While many studies have reported the protective effect of IL-22 against various types of liver injury, acute-on-chronic liver failure (ACLF) and nonalcoholic steatohepatitis (NASH) have been relatively unexplored in terms of the therapeutic potential of IL-22, partially due to the lack of appropriate animal models to study these diseases. Recently, we have developed novel models of ACLF and NASH in mice and assessed the therapeutic benefit of IL-22 in these models. For the new mouse ACLF model, mice were challenged by combination of chronic CCl4 administration with acute CCl4 challenge and bacterial infection [38]. In this model, liver regeneration was blocked through the inhibition of the pro-regenerative IL-6/STAT3 pathway but activation of the anti-regenerative interferon-γ/STAT1 pathway, which was similarly observed in ACLF patients. IL-22 treatment ameliorated ACLF by activating STAT3 pathway and inducing anti-bacterial genes via the STAT3/BCL2 pathway, which supports the feasibility of the development of IL-22 therapy for the treatment of ACLF.

We also established a new HFD+Cxcl1-induced NASH model based on the clinical observation that neutrophil infiltration is markedly increased, and neutrophil-recruiting chemokines (e.g., C-X-C motif ligand 1, CXCL1) are upregulated in the liver of NASH patients compared to fatty liver [39]. Hepatic overexpression of Cxcl1 in 3-month HFD-fed mice significantly increased neutrophil infiltration, which promoted neutrophil-derived oxidative stress, liver injury, inflammation, and fibrosis compared to mice fed an HFD only [40]. Interestingly, activation of p38 mitogen-activated protein kinase protects against HFD-induced steatosis but exacerbates HFD+Cxcl1-induced NASH in this HFD+Cxcl1 model [41]. Administration of IL-22 ameliorated the HFD+Cxcl1-induced NASH through activation of metallothionein-1 and -2, which are potent antioxidant enzymes under the transcriptional regulation of the IL-22/STAT3 pathway [40]. This finding from our study added NASH to the list of diseases potentially amenable to IL-22 therapy.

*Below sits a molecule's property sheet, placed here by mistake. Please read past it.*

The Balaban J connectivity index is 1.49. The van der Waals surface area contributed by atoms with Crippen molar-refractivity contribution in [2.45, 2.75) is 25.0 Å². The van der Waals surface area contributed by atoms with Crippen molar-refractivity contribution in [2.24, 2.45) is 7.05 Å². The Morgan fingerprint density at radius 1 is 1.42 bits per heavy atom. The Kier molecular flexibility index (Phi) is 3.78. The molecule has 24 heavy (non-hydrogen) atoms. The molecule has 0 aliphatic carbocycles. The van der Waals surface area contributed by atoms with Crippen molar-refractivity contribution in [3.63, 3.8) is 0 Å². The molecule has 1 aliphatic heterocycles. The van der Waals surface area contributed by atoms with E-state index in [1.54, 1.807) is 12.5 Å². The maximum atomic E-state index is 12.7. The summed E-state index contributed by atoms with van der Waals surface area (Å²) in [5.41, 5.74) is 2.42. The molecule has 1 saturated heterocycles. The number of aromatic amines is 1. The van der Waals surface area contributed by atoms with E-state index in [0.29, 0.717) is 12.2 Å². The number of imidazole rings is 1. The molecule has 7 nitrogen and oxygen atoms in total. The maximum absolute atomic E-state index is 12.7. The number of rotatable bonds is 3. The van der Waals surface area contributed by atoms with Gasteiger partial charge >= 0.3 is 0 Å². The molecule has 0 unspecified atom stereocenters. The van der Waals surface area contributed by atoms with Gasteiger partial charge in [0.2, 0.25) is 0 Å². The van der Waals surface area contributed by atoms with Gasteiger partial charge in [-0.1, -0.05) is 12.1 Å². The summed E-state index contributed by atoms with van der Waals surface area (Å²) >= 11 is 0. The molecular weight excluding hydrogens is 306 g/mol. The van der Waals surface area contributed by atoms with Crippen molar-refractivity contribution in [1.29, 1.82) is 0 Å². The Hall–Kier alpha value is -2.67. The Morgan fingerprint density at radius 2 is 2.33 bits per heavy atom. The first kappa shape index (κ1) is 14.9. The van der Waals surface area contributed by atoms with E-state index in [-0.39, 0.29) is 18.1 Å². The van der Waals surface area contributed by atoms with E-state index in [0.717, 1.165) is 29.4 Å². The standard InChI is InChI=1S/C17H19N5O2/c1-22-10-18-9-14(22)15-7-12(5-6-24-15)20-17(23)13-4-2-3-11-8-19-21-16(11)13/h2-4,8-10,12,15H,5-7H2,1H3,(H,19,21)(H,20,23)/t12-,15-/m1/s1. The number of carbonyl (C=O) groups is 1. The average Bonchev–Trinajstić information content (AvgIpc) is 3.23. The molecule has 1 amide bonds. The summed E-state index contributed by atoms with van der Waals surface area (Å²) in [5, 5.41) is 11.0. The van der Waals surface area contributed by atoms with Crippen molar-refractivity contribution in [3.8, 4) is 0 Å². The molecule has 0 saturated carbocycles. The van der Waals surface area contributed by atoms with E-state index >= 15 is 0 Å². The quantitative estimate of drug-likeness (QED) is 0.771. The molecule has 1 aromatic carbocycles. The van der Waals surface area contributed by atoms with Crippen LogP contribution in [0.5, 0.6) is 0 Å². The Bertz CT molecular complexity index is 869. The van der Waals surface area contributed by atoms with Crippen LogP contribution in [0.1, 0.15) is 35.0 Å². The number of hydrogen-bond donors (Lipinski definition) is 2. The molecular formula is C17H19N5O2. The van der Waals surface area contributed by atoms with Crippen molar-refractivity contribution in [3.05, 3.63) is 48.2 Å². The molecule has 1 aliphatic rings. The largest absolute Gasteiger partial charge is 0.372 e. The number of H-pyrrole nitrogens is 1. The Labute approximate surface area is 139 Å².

The half-life of IL-22 is less than 2 hours, which has hindered its development as a therapeutic option [42]. For this reason, companies such as Generon Corporation and Genentech have developed engineered IL-22 molecules to a dimer to extend its half-life for clinical application. The majority of the recent studies mentioned above utilized IL-22Fc, a recombinant fusion protein consisting of two human IL-22 molecules linked to an immunoglobulin constant region (IgG2-Fc) with a prolonged half-life (39 h-206 h) [42]. In two phase 1 clinical trials, IL-22Fc showed safety and well-tolerance with favorable pharmacokinetic properties [42, 43]. Also, in a phase 2a open-label study for alcoholic hepatitis, IL-22Fc ameliorated moderate and severe alcoholic hepatitis with an improvement in Lille and model for end-stage liver disease (MELD) scores accompanied by a decrease in inflammatory markers and increase in hepatic regeneration markers [44]. These promising results from the clinical studies corroborate the results from in vitro and in vivo studies that advocate the feasibility of IL-22 therapy for the treatment of liver diseases.

 Figure 1 

Recent discoveries on the protective role of IL-22 against tissue injury. IL-22 ameliorates NASH via STAT3-dependent induction of antioxidant enzymes, MT1/2. IL-22/STAT3-dependent induction of cyclin D1, BCL2, and anti-bacterial genes as well as MT1/2 contributes to the amelioration of ACLF. The IL-22/STAT3/AMPK pathway promotes autophagy-dependent mitochondrial protection, which in turn protects against APAP-induced liver injury. AMPK/AKT/mTOR signaling is also activated by IL-22, which induces genes involved in glycolysis and metabolic reprogramming, thereby suppressing the liver injury caused by HFD feeding or cisplatin treatment. The IL-22/STAT3 pathway upregulates FGF21 in hepatocytes, which in turn upregulates cardiomyocyte survival genes and repairs myocardial infarction-derived cardiac injury. IL-22 produced by intestinal innate lymphoid cells upregulates REG3G that inhibits ethanol-induced bacterial growth and translocation to the liver, thereby protecting against alcohol-induced liver injury. ACLF: acute-on-chronic liver failure; AMPK: AMP-activated protein kinase; APAP: acetaminophen; BCL2: B cell lymphoma/leukemia-2; FGF21: fibroblast growth factor 21; HFD: high-fat diet; MT: metallothionein; mTOR: mammalian target of rapamycin; NASH: nonalcoholic steatohepatitis; REG3G: regenerating islet-derived protein 3 gamma; STAT3: signal transducers and activators of transcription 3.

Theranostics Image (Click on the image to enlarge.)